de la Cuesta, Brandon and Kosuke Imai. (2016). ``Misunderstandings about the Regression Discontinuity Design in the Study of Close Elections.'' Annual Review of Political Science, Vol. 19, pp. 375-396.



Recently, the regression discontinuity (RD) design has become increasingly popular among social scientists. One prominent application is the study of close elections. We explicate several methodological misunderstandings widespread across disciplines by revisiting the controversy concerning the validity of RD design when applied to close elections. While many researchers invoke the local randomization or ``as-if-random'' assumption near the threshold, it tends to be more stringent than the required continuity assumption. We show that this seemingly subtle point determines the appropriateness of various statistical methods and changes our understanding of how ``sorting'' invalidates the design. When multiple testing problems are also addressed, we find that evidence for sorting in US House elections is substantially weaker and highly dependent on estimation methods. Finally, we caution that despite the temptation to improve the external validity, the extrapolation of RD estimates away from the threshold sacrifices the design's advantage in internal validity.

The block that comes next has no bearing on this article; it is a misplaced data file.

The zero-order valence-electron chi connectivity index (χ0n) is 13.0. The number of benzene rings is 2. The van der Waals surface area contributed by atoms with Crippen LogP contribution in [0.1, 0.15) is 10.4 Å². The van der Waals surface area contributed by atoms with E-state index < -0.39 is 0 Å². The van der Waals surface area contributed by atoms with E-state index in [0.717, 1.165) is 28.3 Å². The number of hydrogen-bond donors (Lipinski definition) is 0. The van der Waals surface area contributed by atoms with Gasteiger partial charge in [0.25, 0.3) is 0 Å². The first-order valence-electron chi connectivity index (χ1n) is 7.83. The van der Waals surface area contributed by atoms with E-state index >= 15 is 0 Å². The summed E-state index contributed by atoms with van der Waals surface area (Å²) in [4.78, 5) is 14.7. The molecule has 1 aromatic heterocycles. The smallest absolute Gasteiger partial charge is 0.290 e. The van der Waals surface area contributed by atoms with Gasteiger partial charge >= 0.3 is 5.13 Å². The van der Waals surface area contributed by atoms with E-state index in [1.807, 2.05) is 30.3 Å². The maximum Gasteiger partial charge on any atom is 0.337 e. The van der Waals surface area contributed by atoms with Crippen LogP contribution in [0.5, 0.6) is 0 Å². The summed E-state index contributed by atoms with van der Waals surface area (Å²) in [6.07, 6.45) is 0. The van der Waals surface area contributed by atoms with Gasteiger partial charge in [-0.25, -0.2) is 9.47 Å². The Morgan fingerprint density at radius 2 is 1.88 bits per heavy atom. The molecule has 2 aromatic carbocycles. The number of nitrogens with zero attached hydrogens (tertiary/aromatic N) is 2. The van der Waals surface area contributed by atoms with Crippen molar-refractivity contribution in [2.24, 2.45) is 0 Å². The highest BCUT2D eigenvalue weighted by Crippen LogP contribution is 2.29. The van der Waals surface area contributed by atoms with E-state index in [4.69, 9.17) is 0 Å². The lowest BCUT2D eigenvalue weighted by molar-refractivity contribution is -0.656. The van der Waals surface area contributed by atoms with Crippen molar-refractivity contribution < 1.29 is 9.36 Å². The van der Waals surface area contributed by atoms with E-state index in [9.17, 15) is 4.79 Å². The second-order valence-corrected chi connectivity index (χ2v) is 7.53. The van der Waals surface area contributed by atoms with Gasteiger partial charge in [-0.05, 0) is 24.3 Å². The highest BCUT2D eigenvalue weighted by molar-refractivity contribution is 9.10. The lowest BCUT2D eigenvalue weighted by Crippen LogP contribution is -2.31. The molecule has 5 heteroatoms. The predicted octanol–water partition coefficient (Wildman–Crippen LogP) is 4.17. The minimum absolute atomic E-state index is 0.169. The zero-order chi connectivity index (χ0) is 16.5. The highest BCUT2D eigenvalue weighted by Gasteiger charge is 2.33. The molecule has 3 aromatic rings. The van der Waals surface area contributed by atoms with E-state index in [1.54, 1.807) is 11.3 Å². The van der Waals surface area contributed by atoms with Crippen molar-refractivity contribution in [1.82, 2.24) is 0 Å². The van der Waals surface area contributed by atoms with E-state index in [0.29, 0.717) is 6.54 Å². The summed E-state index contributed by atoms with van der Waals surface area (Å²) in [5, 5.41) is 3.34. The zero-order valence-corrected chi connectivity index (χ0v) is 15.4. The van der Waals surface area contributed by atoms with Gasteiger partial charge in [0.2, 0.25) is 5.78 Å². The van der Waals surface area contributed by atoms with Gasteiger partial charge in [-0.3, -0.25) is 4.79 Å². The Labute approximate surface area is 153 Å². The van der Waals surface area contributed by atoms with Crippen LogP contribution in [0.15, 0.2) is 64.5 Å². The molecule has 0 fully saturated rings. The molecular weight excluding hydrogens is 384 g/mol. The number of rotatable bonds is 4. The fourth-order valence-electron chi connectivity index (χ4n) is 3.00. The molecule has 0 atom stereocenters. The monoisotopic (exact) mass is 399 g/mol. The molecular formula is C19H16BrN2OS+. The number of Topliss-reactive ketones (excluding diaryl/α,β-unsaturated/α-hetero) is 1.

© Kosuke Imai
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